As the science versus faith battle continues, could the Higgs boson, otherwise known as the ‘God’ particle, be used as a weapon on either side?
‘The God particle! It’s been found! There’s proof! He lives!’
Er, well, not quite. It turns out that the Higgs boson – the so-called ‘God’ particle – is more to do with science than theology. But as the science vs faith debates continue, it could be used as a weapon in the armour of either side. There are good reasons for Christians to put it in their own armouries.
So what’s it all about? And how can non-scientists engage with the ideas? The Higgs boson was a hypothetical idea that helped physicists’ most fundamental basic theories about the world make sense. Now it is reported to have been ‘found’ – or observed – by a group of scientists. This could lead to greater understanding of why our world is as it is – why matter clumps together and weighs something. ‘We know that if we try to push a heavy object, like, for example, a grand piano, it takes a lot of effort to get it moving – it has mass and inertia,’ says Graham Swinerd, an astrophysicist at the University of Southampton, and a Christian. ‘The discovery of the Higgs particle helps us to understand this very fundamental characteristic of our everyday world.’
The Higgs boson was given its divine name by physicist Leon Lederman in his book about particle physics, The God Particle: If the Universe is the Answer, What is the Question? He said he called it that because it was so important to current theories in physics. Most scientists hate the name, because they say it gives the science more importance than it is worth. ‘The God particle is not a very good title,’ says Peter Bussey, an elementary particle physicist attached to the University of Glasgow, and a member of Christians in Science. ‘It is a very important particle – assuming it is what people assume it is, which we can’t take for granted.’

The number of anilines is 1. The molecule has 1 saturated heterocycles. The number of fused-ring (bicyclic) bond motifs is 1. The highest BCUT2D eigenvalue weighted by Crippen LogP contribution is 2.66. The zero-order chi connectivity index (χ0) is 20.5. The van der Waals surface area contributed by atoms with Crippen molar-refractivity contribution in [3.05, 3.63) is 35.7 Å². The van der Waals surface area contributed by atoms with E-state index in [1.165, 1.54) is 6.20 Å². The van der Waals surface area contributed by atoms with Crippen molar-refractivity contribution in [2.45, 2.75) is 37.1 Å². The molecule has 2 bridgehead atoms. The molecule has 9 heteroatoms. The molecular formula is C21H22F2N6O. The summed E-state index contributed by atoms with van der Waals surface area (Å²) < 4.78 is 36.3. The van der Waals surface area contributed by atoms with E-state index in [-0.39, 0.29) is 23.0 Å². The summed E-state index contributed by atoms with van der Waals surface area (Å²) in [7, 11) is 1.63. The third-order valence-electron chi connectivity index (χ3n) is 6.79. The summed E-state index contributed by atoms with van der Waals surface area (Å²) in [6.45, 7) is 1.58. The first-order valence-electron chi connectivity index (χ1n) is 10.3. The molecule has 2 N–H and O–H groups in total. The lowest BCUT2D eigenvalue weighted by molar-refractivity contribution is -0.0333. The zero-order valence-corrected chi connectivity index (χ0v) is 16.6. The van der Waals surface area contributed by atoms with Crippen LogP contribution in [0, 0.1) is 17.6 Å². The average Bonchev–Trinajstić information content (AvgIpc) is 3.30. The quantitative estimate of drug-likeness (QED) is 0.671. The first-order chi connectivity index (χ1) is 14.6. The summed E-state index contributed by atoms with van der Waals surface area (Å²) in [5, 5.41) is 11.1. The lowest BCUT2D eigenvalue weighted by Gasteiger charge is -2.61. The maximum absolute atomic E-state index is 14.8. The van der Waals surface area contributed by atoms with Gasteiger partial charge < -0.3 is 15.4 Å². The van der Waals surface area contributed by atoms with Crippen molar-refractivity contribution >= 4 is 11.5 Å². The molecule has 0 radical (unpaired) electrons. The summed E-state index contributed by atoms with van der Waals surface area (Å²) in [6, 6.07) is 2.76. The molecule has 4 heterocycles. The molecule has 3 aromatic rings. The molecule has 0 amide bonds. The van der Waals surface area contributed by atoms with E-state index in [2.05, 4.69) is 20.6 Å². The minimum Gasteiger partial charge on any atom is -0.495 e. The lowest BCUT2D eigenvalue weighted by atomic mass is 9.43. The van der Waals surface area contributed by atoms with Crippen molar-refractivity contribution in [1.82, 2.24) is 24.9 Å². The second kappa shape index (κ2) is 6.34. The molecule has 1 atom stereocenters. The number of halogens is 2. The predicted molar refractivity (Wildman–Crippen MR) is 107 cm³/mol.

It’s a particle that often makes headlines. Even the Large Hadron Collider – the machine that detected the Higgs boson – has proved to be highly controversial. Before it started throwing sub-atomic particles at each other at extreme speeds, some said that turning it on could spark the end of the world, through creating a black hole or some other such strange event. A nuclear safety officer even tried to file a lawsuit in Hawaii to stop the Collider being turned on, although the judge said he had no jurisdiction over the events.
This Collider aims to replicate conditions that existed after the Big Bang – the current favoured scientific explanation for the beginning of the universe. The Higgs particle’s discovery could lead to new speculation as to how everything was created, because it is thought to have been important in the moments after the big explosion.
big explosion. Some claim an enhanced account of how the universe began means that the ‘God’ explanation would no longer be required. Lawrence M Krauss, a theoretical physicist at Arizona State University, said in Newsweek that the Higgs boson discovery will make faith redundant. ‘If we can describe the laws of nature back to the beginning of time without any supernatural shenanigans, it becomes clear that you don’t need God’, he was quoted as saying.
However, the question remains – why did the Big Bang start? Why did something come out of nothing? What caused the initial explosion? For many people, exploring this question leads to the explanation of a creator. There are many physicists and mathematicians who believe in both the Bible and the Big Bang. Bussey agrees and thinks that the Higgs boson discovery could enhance religious belief, if it affects it at all. ‘I don’t think it adds a lot to the religion/science debate,’ he says. ‘What you can certainly say is the universe is set up in a very clever way. If you wish to, you can say this is completely in accord with the idea of an intelligence behind it all. It goes along with statements of people like Cambridge physicist Paul Dirac who said that “God is a mathematician of a very high order.”
‘I would say that the Higgs mechanism...looks very clever. It confirms the idea of an intelligently thought out mathematical structure in the universe.’